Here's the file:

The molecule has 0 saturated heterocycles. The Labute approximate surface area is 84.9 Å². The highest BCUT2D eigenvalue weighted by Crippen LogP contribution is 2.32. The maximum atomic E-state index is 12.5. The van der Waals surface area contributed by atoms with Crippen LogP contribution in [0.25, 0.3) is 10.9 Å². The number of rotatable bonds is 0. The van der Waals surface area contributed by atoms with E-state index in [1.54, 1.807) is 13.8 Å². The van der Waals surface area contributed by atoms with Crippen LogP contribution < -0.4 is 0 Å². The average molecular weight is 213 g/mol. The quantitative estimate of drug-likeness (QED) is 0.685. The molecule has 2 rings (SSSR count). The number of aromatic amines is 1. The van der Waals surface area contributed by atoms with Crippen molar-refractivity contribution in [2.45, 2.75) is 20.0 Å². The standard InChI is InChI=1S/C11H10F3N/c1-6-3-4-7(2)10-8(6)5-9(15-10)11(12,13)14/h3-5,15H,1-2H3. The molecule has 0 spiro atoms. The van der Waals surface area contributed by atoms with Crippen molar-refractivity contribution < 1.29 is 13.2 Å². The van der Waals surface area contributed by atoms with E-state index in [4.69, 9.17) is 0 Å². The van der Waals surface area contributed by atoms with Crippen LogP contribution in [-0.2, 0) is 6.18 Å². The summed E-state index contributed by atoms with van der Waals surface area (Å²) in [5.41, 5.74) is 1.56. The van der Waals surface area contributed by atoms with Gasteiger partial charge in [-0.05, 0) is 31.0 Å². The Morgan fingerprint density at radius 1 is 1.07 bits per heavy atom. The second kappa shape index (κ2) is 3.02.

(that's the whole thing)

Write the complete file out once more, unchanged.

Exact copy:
The molecule has 0 saturated heterocycles. The Labute approximate surface area is 84.9 Å². The highest BCUT2D eigenvalue weighted by Crippen LogP contribution is 2.32. The maximum atomic E-state index is 12.5. The van der Waals surface area contributed by atoms with Crippen LogP contribution in [0.25, 0.3) is 10.9 Å². The number of rotatable bonds is 0. The van der Waals surface area contributed by atoms with E-state index in [1.54, 1.807) is 13.8 Å². The van der Waals surface area contributed by atoms with Crippen LogP contribution < -0.4 is 0 Å². The average molecular weight is 213 g/mol. The quantitative estimate of drug-likeness (QED) is 0.685. The molecule has 2 rings (SSSR count). The number of aromatic amines is 1. The van der Waals surface area contributed by atoms with Crippen molar-refractivity contribution in [2.45, 2.75) is 20.0 Å². The standard InChI is InChI=1S/C11H10F3N/c1-6-3-4-7(2)10-8(6)5-9(15-10)11(12,13)14/h3-5,15H,1-2H3. The molecule has 0 spiro atoms. The van der Waals surface area contributed by atoms with Crippen molar-refractivity contribution < 1.29 is 13.2 Å². The van der Waals surface area contributed by atoms with E-state index in [4.69, 9.17) is 0 Å². The van der Waals surface area contributed by atoms with Crippen LogP contribution in [-0.2, 0) is 6.18 Å². The summed E-state index contributed by atoms with van der Waals surface area (Å²) in [5.41, 5.74) is 1.56. The van der Waals surface area contributed by atoms with Gasteiger partial charge in [-0.05, 0) is 31.0 Å². The Morgan fingerprint density at radius 1 is 1.07 bits per heavy atom. The second kappa shape index (κ2) is 3.02.